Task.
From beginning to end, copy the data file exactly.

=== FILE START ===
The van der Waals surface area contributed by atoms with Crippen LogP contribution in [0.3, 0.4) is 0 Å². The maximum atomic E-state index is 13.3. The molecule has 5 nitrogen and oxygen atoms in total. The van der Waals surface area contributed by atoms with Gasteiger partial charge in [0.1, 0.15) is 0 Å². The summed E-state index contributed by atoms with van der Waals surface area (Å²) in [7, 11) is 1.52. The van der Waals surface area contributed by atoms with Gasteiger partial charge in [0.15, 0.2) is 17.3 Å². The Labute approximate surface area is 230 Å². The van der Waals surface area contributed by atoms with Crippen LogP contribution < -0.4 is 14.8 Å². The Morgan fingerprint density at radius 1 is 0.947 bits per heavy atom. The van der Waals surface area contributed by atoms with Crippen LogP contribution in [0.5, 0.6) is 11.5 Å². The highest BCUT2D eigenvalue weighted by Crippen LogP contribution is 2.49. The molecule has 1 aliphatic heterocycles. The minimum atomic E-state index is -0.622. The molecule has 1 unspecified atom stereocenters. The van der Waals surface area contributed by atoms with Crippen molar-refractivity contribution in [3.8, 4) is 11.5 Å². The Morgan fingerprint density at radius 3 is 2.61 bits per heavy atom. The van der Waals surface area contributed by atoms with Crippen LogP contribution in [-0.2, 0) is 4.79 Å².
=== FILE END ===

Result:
The van der Waals surface area contributed by atoms with Crippen LogP contribution in [0.3, 0.4) is 0 Å². The maximum atomic E-state index is 13.3. The molecule has 5 nitrogen and oxygen atoms in total. The van der Waals surface area contributed by atoms with Gasteiger partial charge in [0.1, 0.15) is 0 Å². The summed E-state index contributed by atoms with van der Waals surface area (Å²) in [7, 11) is 1.52. The van der Waals surface area contributed by atoms with Gasteiger partial charge in [0.15, 0.2) is 17.3 Å². The Labute approximate surface area is 230 Å². The van der Waals surface area contributed by atoms with Crippen LogP contribution < -0.4 is 14.8 Å². The Morgan fingerprint density at radius 1 is 0.947 bits per heavy atom. The van der Waals surface area contributed by atoms with Crippen LogP contribution in [0.5, 0.6) is 11.5 Å². The highest BCUT2D eigenvalue weighted by Crippen LogP contribution is 2.49. The molecule has 1 aliphatic heterocycles. The minimum atomic E-state index is -0.622. The molecule has 1 unspecified atom stereocenters. The van der Waals surface area contributed by atoms with Crippen molar-refractivity contribution in [3.8, 4) is 11.5 Å². The Morgan fingerprint density at radius 3 is 2.61 bits per heavy atom. The van der Waals surface area contributed by atoms with Crippen LogP contribution in [-0.2, 0) is 4.79 Å².